By comparison, he recorded 33 points (six goals, 27 assists) and 63 penalty minutes in 62 games during the regular season in 2007-08.
“I feel like I am a big game player,” said Sbisa. “Like, when the pressure is on, I can play my best. I’ve always felt this way, but I really like the big game atmosphere, and the playoffs, when everything is on the line. That’s when I feel that I’m at my best.
“That’s what I hope to experience in Philly some day. There were some big games I was a part of with the Flyers this year, with the building packed and the fans going crazy. I loved that. I loved the rush and the emotion of it. You can really feed off of it and it fires you up to go out and get the job done.”
While Sbisa’s play will obviously go a long way in determining how far the Hurricanes go this spring, the pressure to perform is evenly distributed among the team’s veteran core, which includes fellow rearguards Wright (Columbus Blue Jackets) and Eric Mestery (Washington Capitals), along with highly-regarded forward prospects Zach Boychuk (Carolina Hurricanes), Kyle Beach (Chicago Blackhawks), Dwight King (Los Angeles Kings), and Colton Sceviour (Dallas Stars).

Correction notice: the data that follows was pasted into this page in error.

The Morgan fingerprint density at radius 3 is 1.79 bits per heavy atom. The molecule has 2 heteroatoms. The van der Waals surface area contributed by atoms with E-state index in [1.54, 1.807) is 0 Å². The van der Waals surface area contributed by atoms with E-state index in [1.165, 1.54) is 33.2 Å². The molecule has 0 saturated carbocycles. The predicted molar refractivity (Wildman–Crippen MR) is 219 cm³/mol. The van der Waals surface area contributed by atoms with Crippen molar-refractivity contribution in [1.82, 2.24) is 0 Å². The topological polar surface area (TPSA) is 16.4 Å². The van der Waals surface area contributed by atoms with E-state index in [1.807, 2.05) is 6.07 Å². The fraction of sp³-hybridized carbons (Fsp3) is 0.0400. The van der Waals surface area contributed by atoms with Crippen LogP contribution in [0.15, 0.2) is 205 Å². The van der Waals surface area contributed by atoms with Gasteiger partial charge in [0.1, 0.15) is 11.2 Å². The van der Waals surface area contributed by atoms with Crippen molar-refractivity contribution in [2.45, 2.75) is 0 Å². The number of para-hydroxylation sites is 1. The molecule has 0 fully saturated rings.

“We have a great group of guys here,” said Sbisa. “The other thing the Flyers told me when I was sent back was to have fun. Just keep it simple, have fun, and play the game. To have the chance to play with Ben again, and with Zack, Kyle, Dwight, and everyone else, it’s been really special.
“For sure, we would really love to win as a group, and we know this is our last chance. There are a lot of guys on this team who will be playing somewhere else next season.”
Including Sbisa himself; at least, that’s the way he sees it. And he probably isn’t the only one.
“Obviously, Luca has a very bright future ahead of him,” said Stasiuk. “I think the fans in Philadelphia got just a glimpse or a preview of the kind of player he can be. It says a lot that he was able to make the Flyers out of camp, but his body of work this season speaks to his potential.